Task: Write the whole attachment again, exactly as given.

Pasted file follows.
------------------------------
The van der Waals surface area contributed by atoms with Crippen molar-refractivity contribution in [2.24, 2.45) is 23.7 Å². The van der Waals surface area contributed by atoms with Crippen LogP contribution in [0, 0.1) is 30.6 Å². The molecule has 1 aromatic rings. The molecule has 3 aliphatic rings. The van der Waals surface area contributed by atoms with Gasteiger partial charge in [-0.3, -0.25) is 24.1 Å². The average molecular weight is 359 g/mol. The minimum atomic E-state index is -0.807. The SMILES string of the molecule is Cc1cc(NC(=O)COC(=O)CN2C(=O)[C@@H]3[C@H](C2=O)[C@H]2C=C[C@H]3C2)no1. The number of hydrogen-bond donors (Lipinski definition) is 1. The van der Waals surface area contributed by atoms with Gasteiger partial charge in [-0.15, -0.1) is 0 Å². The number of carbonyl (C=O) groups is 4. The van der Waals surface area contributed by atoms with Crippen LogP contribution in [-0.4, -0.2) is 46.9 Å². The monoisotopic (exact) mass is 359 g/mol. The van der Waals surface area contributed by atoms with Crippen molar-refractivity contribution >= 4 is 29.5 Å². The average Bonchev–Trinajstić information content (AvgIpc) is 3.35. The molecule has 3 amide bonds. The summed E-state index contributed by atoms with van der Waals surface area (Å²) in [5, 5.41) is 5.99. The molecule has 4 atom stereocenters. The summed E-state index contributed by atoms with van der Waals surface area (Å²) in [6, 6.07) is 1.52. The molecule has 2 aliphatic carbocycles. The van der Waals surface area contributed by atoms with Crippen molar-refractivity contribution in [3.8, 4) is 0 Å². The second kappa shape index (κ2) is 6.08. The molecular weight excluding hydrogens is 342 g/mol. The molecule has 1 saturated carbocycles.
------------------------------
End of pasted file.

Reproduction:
The van der Waals surface area contributed by atoms with Crippen molar-refractivity contribution in [2.24, 2.45) is 23.7 Å². The van der Waals surface area contributed by atoms with Crippen LogP contribution in [0, 0.1) is 30.6 Å². The molecule has 1 aromatic rings. The molecule has 3 aliphatic rings. The van der Waals surface area contributed by atoms with Gasteiger partial charge in [-0.3, -0.25) is 24.1 Å². The average molecular weight is 359 g/mol. The minimum atomic E-state index is -0.807. The SMILES string of the molecule is Cc1cc(NC(=O)COC(=O)CN2C(=O)[C@@H]3[C@H](C2=O)[C@H]2C=C[C@H]3C2)no1. The number of hydrogen-bond donors (Lipinski definition) is 1. The van der Waals surface area contributed by atoms with Gasteiger partial charge in [-0.15, -0.1) is 0 Å². The number of carbonyl (C=O) groups is 4. The van der Waals surface area contributed by atoms with Crippen LogP contribution in [-0.4, -0.2) is 46.9 Å². The monoisotopic (exact) mass is 359 g/mol. The van der Waals surface area contributed by atoms with Crippen molar-refractivity contribution >= 4 is 29.5 Å². The average Bonchev–Trinajstić information content (AvgIpc) is 3.35. The molecule has 3 amide bonds. The summed E-state index contributed by atoms with van der Waals surface area (Å²) in [5, 5.41) is 5.99. The molecule has 4 atom stereocenters. The summed E-state index contributed by atoms with van der Waals surface area (Å²) in [6, 6.07) is 1.52. The molecule has 2 aliphatic carbocycles. The van der Waals surface area contributed by atoms with Crippen molar-refractivity contribution in [3.8, 4) is 0 Å². The second kappa shape index (κ2) is 6.08. The molecular weight excluding hydrogens is 342 g/mol. The molecule has 1 saturated carbocycles.